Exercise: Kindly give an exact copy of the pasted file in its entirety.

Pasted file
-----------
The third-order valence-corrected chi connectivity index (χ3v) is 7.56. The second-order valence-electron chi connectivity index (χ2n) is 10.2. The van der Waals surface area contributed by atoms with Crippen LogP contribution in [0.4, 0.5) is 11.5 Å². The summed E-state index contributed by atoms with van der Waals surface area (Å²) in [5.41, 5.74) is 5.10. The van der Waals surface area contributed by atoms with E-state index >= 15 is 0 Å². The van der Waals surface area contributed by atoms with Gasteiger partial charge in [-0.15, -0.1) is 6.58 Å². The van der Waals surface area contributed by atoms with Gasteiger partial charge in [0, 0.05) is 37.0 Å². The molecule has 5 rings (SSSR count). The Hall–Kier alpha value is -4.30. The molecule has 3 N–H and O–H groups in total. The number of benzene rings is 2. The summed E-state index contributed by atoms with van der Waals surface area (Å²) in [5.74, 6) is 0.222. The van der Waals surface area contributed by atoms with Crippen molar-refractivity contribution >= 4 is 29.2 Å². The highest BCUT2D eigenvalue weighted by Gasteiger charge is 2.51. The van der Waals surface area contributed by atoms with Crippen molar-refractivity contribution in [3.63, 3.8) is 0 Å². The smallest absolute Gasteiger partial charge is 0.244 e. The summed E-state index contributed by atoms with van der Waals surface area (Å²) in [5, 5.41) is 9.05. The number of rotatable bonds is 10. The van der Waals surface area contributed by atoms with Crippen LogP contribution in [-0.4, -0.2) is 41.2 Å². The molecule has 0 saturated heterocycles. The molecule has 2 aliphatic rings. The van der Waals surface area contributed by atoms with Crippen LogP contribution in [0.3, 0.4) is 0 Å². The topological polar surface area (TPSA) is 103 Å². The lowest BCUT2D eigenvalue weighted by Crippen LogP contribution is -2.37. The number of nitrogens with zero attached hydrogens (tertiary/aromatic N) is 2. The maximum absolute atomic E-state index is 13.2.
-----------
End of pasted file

The third-order valence-corrected chi connectivity index (χ3v) is 7.56. The second-order valence-electron chi connectivity index (χ2n) is 10.2. The van der Waals surface area contributed by atoms with Crippen LogP contribution in [0.4, 0.5) is 11.5 Å². The summed E-state index contributed by atoms with van der Waals surface area (Å²) in [5.41, 5.74) is 5.10. The van der Waals surface area contributed by atoms with E-state index >= 15 is 0 Å². The van der Waals surface area contributed by atoms with Gasteiger partial charge in [-0.15, -0.1) is 6.58 Å². The van der Waals surface area contributed by atoms with Gasteiger partial charge in [0, 0.05) is 37.0 Å². The molecule has 5 rings (SSSR count). The Hall–Kier alpha value is -4.30. The molecule has 3 N–H and O–H groups in total. The number of benzene rings is 2. The summed E-state index contributed by atoms with van der Waals surface area (Å²) in [5.74, 6) is 0.222. The van der Waals surface area contributed by atoms with Crippen molar-refractivity contribution >= 4 is 29.2 Å². The highest BCUT2D eigenvalue weighted by Gasteiger charge is 2.51. The van der Waals surface area contributed by atoms with Crippen molar-refractivity contribution in [3.63, 3.8) is 0 Å². The smallest absolute Gasteiger partial charge is 0.244 e. The summed E-state index contributed by atoms with van der Waals surface area (Å²) in [5, 5.41) is 9.05. The number of rotatable bonds is 10. The van der Waals surface area contributed by atoms with Crippen LogP contribution in [-0.4, -0.2) is 41.2 Å². The molecule has 0 saturated heterocycles. The molecule has 2 aliphatic rings. The van der Waals surface area contributed by atoms with Crippen LogP contribution in [0.3, 0.4) is 0 Å². The topological polar surface area (TPSA) is 103 Å². The lowest BCUT2D eigenvalue weighted by Crippen LogP contribution is -2.37. The number of nitrogens with zero attached hydrogens (tertiary/aromatic N) is 2. The maximum absolute atomic E-state index is 13.2.